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Coalition Wants New NFP ‘Philosophy’

18 July 2013 at 1:10 pm
Staff Reporter
The Federal Coalition has told the Associations Forum Conference in Sydney that it will bring a ‘new philosophy’ to the Not for Profit sector if it is elected to office during a debate on the status of the new charity regulator, the ACNC.

Staff Reporter | 18 July 2013 at 1:10 pm


Coalition Wants New NFP ‘Philosophy’
18 July 2013 at 1:10 pm

The Federal Coalition has told the Associations Forum Conference in Sydney that it will bring a ‘new philosophy’ to the Not for Profit sector if it is elected to office during a debate on the status of the new charity regulator, the ACNC.

The Shadow Minister for Families, Housing and Human Services, Kevin Andrews told a panel debate at the Closing Plenary of the 2013 Associations Forum National Conference that he would prefer to call the Not for Profit sector ‘the civil society’.

“The description ‘Not for Profit’ immediately connotes an economic framework, whereas civil society conveys a different, broader notion, of which the economy is one part,” he said.

Kevin Andrews confirmed the Coalition’s plans to dismantle the new Australian Charities and Not-for-profits Commission (ACNC) saying the Coalition’s strong, principled belief that the political community – the State, the Government and its bureaucratic agencies – should be at the service of civil society.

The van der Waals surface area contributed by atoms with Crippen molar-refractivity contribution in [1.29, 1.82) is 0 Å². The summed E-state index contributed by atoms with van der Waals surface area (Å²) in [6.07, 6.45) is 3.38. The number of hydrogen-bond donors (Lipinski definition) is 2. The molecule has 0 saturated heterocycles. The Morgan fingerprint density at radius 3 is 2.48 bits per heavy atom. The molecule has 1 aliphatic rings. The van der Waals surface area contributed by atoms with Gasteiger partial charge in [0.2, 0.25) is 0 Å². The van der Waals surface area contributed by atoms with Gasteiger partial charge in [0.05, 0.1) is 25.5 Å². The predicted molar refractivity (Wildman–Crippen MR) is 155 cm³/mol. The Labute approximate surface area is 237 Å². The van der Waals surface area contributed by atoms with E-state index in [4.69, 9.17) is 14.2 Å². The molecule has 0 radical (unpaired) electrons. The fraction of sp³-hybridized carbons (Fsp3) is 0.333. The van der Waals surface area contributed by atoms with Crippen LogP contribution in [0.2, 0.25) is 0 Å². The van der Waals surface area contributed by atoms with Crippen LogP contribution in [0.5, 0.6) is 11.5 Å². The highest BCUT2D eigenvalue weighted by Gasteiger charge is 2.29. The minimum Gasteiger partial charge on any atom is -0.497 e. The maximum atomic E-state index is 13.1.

“The current Government’s approach to civil society has been a paternalistic mix of treating the sector as a mere extension of government – an agent of social service delivery – and as an otherwise obedient servant and at times mouthpiece of government.”

The panel debate on whether or not the Australian Charities and Not-for-Profits Commission (ACNC) has been successful in its aims included representation by the ACNC Chair and Productivity Commissioner, Robert Fitzgerald.

Fitzgerald emphasised the need to see the fledgling regulator as a “work-in-progress”, pointing to what had already been achieved in the areas of registration of charities, governance standards and the public register of transparency.

But it was in the area of red tape reduction and the ‘report once only’ developments that Fitzgerald said: “Here I’m truly excited because what is possible because of the ACNC starts to become imaginable.”

He pointed to the memorandum of understanding recently signed with ASIC and that two states and territories have already agreed they will use the information and that negotiations are in place with other states and territories.

“Now we have a possibility of a single registration point with one financial report to cover all states and territories if they would agree,” he said. 

However, Kevin Andrews said: “The Coalition has committed to abolishing the Australian Charities and Not-for-profits Commission.”

“For months, I asked the Government to identify the mischief that the ACNC was to address," he said.

“For months, we heard nothing but deafening silence. More recently, I have read the bizarre claim by the Commission that the sector doesn’t want “any reporting or any accountability and transparency,” and that “there is no reporting at the moment” – ignoring the various reporting and accountability mechanisms that were and remain in place.

“When the ACNC was mooted, many organisations greeted the idea warmly, believing that it would elevate the sector and reduce red tape. What has emerged however, is another regulator, more red tape, and yet another level of bureaucratic control of the sector.”